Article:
The Hartnell era lives again in Mark Gatiss's delightful salute to the early days of Doctor Who.
Verity Lambert (Jessica Raine) and William Hartnell (David Bradley).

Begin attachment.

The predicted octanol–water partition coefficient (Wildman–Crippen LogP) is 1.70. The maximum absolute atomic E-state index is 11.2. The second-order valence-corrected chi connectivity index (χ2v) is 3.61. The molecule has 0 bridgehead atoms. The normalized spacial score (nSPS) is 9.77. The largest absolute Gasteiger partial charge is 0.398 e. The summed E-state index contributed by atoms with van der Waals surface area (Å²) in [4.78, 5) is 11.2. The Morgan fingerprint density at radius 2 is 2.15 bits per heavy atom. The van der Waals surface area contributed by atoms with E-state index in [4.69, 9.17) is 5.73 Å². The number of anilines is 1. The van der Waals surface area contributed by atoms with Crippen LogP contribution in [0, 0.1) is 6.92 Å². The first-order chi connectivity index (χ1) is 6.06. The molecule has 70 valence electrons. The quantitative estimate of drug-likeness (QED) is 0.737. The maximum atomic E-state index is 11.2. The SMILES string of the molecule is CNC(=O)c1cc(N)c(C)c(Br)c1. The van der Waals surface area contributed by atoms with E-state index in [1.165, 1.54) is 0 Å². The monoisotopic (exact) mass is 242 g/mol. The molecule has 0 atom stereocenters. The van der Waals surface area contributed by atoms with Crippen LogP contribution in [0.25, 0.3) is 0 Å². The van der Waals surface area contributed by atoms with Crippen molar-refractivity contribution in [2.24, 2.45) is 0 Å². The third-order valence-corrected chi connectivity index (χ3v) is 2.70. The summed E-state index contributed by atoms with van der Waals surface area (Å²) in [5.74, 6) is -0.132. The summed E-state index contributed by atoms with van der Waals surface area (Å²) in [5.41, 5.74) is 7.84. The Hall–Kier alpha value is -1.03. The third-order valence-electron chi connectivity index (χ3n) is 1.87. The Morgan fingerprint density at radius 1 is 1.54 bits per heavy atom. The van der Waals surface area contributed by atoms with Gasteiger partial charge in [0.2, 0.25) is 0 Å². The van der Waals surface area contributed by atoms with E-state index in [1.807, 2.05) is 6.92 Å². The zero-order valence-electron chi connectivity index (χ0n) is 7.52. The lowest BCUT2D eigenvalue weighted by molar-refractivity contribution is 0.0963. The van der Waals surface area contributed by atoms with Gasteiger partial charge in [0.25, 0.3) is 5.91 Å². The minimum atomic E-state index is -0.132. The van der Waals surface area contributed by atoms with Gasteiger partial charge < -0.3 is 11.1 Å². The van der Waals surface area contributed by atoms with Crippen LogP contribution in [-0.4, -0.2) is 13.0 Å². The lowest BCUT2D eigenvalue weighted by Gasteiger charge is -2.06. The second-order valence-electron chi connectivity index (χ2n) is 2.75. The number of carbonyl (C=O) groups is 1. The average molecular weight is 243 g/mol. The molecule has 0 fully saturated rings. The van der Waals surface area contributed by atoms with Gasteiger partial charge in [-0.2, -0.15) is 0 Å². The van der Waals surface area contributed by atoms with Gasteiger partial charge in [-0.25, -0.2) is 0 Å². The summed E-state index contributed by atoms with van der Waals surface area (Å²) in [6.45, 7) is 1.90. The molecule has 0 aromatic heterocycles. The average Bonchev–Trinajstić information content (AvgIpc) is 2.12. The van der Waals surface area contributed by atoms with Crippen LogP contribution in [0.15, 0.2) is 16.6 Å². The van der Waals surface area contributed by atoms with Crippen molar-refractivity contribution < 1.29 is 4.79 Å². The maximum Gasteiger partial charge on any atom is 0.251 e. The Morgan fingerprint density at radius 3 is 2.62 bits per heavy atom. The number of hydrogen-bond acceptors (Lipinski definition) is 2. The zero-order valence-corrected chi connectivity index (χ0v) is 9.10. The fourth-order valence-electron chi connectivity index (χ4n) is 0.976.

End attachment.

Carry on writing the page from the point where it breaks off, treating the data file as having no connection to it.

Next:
Throughout these reviews of the BFI's Doctor Who at 50 events, I've reflected on how various periods of the series resonate with significant moments in your life. The last few weeks couldn't have been more significant for me as I came very close to losing my home. So, I arrived at the BFI on Tuesday night rather shell-shocked but victorious, as I'd managed to sort out the situation. My frame of mind seemed curiously appropriate, because, among other things, Mark Gatiss's film An Adventure in Space and Time is all about people triumphing over adversity. In years to come, I know the overriding feelings I'll have about the night I first saw this wonderful piece of faction, will be a surge of nostalgia and affection (rather than worries about housing). I really didn't know what to expect. No one in the auditorium had seen the film (as far as I knew) and it seemed all of the Doctor Who fraternity wanted to. Waris Hussein, the programme's first director was in the audience together with Carole Ann Ford (Susan), the first companion actress. Philip Hinchcliffe, Tom Baker's first producer, was sitting a few rows in front with his wife. I was in a companion sandwich, with Louise Jameson (Leela) on one side - sitting in seat K9, appropriately enough - with Anneke Wills (Polly) on the other. Further down the row was Sophie Aldred (Ace), so it was nearly a triple decker. A valedictory introduction by Clare Hudson, Head of BBC Cymru, was followed by a a few good humoured words from Gatiss himself. He summed up the mood of An Adventure in Space and Time, and indeed all this year's BFI celebrations, with the comment that the original Doctor Who production team had set out to make some 'tea time telly, but instead created magic.'